29 Nov 2013

Touring Rajasthan From Jodhpur To Jaipur


On day five of our tour we headed to Jodhpur 'The Blue City' and our home for the evening was the Mandore Guest House, we had a spacious, modern style hut in their twinkly fairy-lit garden. After an early breakfast we headed to the huge Jodhpur Fort which towers over the city below - this place is massive, and once inside it offered an amazing view over old blue part of the city. The rumour is that the Brahmins (India's top caste below royalty ie. priests) painted their houses blue to signify their dominance and deter robbers - of course, once the rest of the town learnt what was happening they also painted their houses blue!

Jodhpur India's Blue City
Jodhpur - The Blue City
Jodhpur fort

Inside the original main gate there are a set of women's handprints which are a shrine to the wives of Jodhpur's Maharajas. The recently widowed Queen(s) were required to perform the Hindu act of Sati (Suttee), they would join their husbands funeral procession in their wedding dress and then immolate themselves onto his funeral pyre i.e. walk into the flames, take a seat and be burned alive next to their dead husband. Unbelievably the last recorded case in Jodhpur was in 1953 and the act was only officially condemned by the Indian Government in 1987. 

Womens handprints at Jodhpur fort

Life inside a palace was segregated, many latticed windows allowed ladies to see out but nobody could see in and the courtyards for the Queen, Princesses and concubines were guarded by the most trusted male servants, usually eunuchs so that no desire or lust would fall upon them. In one of the main 'business' rooms where the Maharaja would meet with his key people there are small balconies where his wife could hide and be a secret pair of ears for him. Another interesting feature we noticed was the addition of a new gate to celebrate a victory or in our more pragmatic opinion, enhance defences against the next attack.

jodhpur fort

Honestly, we didn't spend any time in the city of Jodhpur itself so no idea what it's actually like but, we can confirm that this is the place where horse riding Jodhpurs get their name although we have no idea why. After marvelling at the fort we headed south for Udaipur and enjoyed a welcome sightseeing pitstop at the incredibly beautiful Ranakpur Jain Temple - it's made entirely from light coloured marble and has 1,444 uniquely carved pillars inside.

Ranakpur Jain Temple

Poor Steve didn't get to go inside though as he didn't fancy leaving our Mac with security, oh well, at least he got to wear some rented trousers at a rate of 20 rupees for 20 minutes.

Inside Ranakpur Temple
For Steve xx
We spent a couple of nights in Udaipur - also known as 'The White City' and had high expectations as our *cough* ten year old guide book described it as a romantic, fairy-tale kind of place. Sadly for us it wasn't, it's dirty, noisy and the shops, havelis and restaurants were rundown -a typical Indian city yes, but for some reason we just didn't gel with it. The palace is pretty but having seen the beautifully preserved Bikaner it was pretty disappointing for us. The lake is full of rubbish and it feel strange to see locals bathing and doing laundry on the ghats less than 50m from the famous 5 star lake palace hotel. Definitely missable for us.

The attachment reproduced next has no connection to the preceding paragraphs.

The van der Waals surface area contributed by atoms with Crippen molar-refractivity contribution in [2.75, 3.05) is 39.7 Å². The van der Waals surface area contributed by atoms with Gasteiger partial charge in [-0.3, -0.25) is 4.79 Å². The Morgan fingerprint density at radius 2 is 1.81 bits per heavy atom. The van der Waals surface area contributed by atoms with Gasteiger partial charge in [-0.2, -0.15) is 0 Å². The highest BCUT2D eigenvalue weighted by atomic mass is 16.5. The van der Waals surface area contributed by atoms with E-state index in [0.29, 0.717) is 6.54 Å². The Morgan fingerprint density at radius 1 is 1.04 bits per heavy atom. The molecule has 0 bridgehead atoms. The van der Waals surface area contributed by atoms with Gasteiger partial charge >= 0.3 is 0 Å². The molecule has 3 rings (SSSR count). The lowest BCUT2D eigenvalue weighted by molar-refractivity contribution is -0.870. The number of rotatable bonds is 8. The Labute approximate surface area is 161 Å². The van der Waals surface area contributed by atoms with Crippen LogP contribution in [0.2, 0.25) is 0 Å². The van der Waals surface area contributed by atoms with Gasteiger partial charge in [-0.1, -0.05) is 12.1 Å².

The holy city of Pushkar was next on our itinerary and we spent a couple of hours lakeside in the busy town. There are plenty of choice for cafes, shopping and street food - delicious samosas! Unfortunately for us it was election rally day so traffic was nuts and swarms of flag waving bikers had taken over the narrow streets. We retreated back to The Orchard Hotel for some glamping and croquet on the lawn - very British! We had a huge luxury tent for the night which had a double bed with electric blanket, seating area, dressing area and permanent bathroom - it was brilliant, for the turndown service they even burned eucalyptus and lemon oil. We had such a good nights sleep! In the evening we ate from the barbecue by a toasty campfire - no meat on this grill though Pushkar is a vegetarian city. 

Jantur Mantur Jaipur
So many sundials at Jantar Mantar.


Jaipur 'The Pink City' is the capital of Rajasthan so it's an intense kind of place but not actually very pink, we had a couple of nights here and on the Sunday it was election day so all the sights and monuments were closed - this meant we had to cram all of our sightseeing into one afternoon. Our travel agent organised a guide to show us the key sights as efficiently as possible. First up we visited the fascinating Jantar Mantar astronomy park, it's crazy to think it was built in 1734 and is home to the world's biggest sundial a whopping 27m tall and tells the time within two seconds accuracy. The park's instruments are still used by astronomers today to identify auspicious dates and teach students. A very cool place but far too complex for us to recite much more here.

Worlds biggest sundial Jantar Mantar
Can you tell what time it was when we visited?


We also visited the palace and Amber Fort - the fifth fort on our tour so we were a bit jaded - this one was definitely the busiest as its on the popular golden triangle route, the standout features are the stunning mirrored summer bedroom and you can ride an elephant up to the gate if you want. We learnt that the Maharaja at Amber Fort had 14 wives, they all had their own apartment in the palace with a shared courtyard and they were all very happy with no jealousy. We also learnt to love the Rajasthani's knack for storytelling whether it be a local or an audio guide. Rajasthan's history and culture are fascinating, the architecture stunning and we really enjoyed our tour - after 11 days on the road we were pretty exhausted and couldn't wait to get to our final destination - the mighty Taj Mahal!

PS. Facts may not be 100% accurate.

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